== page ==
Peak Flow Education and Emergency Room Visits for Children with Asthma: A cross-sectional analysis of the Asthma Call Back Surveys 2015-2019.


  • Rachel Elizabeth Wilkins
  • Randi Kerr
  • Cooper Hamilton
  • Benjamin Greiner
  • Micah Hartwell



Asthma is the most common chronic disease in children and a cause of increasing emergency room visits. Seeing the value that a peak flow meter (PFM) could provide, our primary objective was to determine the reported rate at which individuals were provided PFM instruction by their healthcare professionals (HCP) using data from the Behavioral Risk Factor Surveillance System (BRFSS) Asthma Call-back Survey (ACBS).15 Our secondary objective was to compare physician education of PFM use and the amount of times the child was brought to the emergency room or urgent care for asthma exacerbation.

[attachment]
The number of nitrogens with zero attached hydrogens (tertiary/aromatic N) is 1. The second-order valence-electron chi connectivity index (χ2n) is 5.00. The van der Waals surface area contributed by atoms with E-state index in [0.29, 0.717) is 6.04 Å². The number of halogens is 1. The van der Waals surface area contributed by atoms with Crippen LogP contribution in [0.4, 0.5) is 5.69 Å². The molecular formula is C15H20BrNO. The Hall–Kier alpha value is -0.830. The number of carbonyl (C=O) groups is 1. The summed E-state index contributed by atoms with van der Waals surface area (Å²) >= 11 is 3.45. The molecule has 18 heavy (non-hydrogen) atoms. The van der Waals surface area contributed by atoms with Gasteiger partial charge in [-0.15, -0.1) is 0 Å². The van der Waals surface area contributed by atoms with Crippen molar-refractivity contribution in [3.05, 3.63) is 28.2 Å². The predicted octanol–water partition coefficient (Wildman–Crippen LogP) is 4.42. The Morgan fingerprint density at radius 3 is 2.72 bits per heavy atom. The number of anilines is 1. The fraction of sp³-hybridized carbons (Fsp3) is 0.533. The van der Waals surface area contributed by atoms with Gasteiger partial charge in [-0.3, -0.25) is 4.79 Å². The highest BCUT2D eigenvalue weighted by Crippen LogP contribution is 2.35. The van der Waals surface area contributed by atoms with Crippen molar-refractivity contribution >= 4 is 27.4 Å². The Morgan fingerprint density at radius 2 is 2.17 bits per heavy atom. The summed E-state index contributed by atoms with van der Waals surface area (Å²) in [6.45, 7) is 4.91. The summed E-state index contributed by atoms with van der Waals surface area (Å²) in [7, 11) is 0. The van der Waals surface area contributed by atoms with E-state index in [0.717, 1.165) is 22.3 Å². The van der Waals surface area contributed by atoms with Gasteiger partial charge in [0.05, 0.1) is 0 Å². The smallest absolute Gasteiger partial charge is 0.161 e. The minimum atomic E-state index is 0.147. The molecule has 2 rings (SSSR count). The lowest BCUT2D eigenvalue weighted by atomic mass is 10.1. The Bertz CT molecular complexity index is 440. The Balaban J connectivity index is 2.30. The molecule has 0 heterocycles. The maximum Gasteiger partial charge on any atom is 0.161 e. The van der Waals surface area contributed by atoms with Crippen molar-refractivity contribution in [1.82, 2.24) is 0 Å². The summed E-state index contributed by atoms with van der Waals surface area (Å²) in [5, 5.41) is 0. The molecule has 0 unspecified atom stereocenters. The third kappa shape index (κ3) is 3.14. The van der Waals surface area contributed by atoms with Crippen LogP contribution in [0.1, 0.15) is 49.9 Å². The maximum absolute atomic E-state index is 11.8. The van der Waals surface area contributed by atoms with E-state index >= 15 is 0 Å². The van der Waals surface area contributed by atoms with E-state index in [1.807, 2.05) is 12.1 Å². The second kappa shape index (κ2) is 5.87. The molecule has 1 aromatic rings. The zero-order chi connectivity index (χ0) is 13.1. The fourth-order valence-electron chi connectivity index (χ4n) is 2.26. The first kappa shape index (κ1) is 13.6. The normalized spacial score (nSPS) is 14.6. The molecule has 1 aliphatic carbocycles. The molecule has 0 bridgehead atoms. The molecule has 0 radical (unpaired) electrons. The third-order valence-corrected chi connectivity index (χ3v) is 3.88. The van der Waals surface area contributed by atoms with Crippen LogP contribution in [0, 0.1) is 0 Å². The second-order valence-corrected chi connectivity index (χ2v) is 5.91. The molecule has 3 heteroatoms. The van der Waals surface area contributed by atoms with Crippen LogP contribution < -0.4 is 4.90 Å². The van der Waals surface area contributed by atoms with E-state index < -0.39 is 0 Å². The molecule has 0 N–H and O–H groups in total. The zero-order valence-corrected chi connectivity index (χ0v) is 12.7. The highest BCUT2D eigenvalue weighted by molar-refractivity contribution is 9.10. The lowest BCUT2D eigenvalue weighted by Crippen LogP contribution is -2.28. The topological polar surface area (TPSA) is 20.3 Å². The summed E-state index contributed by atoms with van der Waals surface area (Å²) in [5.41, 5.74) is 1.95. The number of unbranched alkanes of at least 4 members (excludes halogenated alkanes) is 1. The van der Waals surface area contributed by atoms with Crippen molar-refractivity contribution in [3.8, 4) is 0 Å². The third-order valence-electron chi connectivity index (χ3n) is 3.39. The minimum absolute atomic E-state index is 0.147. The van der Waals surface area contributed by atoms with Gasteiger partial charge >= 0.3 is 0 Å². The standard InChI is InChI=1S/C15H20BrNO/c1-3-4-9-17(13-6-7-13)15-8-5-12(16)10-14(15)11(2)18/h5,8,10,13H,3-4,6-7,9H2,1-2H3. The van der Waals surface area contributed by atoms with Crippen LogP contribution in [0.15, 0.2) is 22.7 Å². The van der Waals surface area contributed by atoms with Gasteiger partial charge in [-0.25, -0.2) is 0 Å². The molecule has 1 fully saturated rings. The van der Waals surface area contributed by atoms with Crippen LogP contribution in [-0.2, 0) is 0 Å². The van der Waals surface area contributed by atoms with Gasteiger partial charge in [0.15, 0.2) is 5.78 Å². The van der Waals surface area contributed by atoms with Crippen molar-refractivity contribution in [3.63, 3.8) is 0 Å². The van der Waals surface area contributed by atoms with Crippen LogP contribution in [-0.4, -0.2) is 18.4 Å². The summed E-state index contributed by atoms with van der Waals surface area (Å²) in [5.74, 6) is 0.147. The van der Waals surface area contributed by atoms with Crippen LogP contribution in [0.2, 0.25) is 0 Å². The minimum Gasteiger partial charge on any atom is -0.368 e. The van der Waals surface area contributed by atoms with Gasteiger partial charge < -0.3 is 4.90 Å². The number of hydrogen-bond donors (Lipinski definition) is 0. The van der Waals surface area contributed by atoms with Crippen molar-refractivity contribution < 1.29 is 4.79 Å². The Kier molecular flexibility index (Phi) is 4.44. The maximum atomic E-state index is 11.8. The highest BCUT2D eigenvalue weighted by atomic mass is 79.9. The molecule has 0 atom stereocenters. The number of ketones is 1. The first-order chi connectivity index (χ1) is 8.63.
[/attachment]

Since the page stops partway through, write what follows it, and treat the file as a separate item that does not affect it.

Using the data from the  2015-2019 CDC’s BRFSS ACBS child codebooks for children aged 0-17 years, we evaluated different forms of asthma management education for children by age and race/ethnicity and compared if the same child went to the emergency room.


Our results showed that an average of 37.58% of children were taught how to use a peak flow meter- the highest rate with American Indian or Alaskan Native children (42.45%). Black children were the most likely to visit the emergency room (20.85%) and 14.24% of children who were taught how to use a PFM went to the emergency room- a statistically significant result.


Given previous research showing poor performance of appropriate PFM techniques among HCP, medical institutions and residency programs should incorporate adequate training for PFM usage, as well as require continuing education credits for asthma for all HCP that could be charged with patient education of PFM use.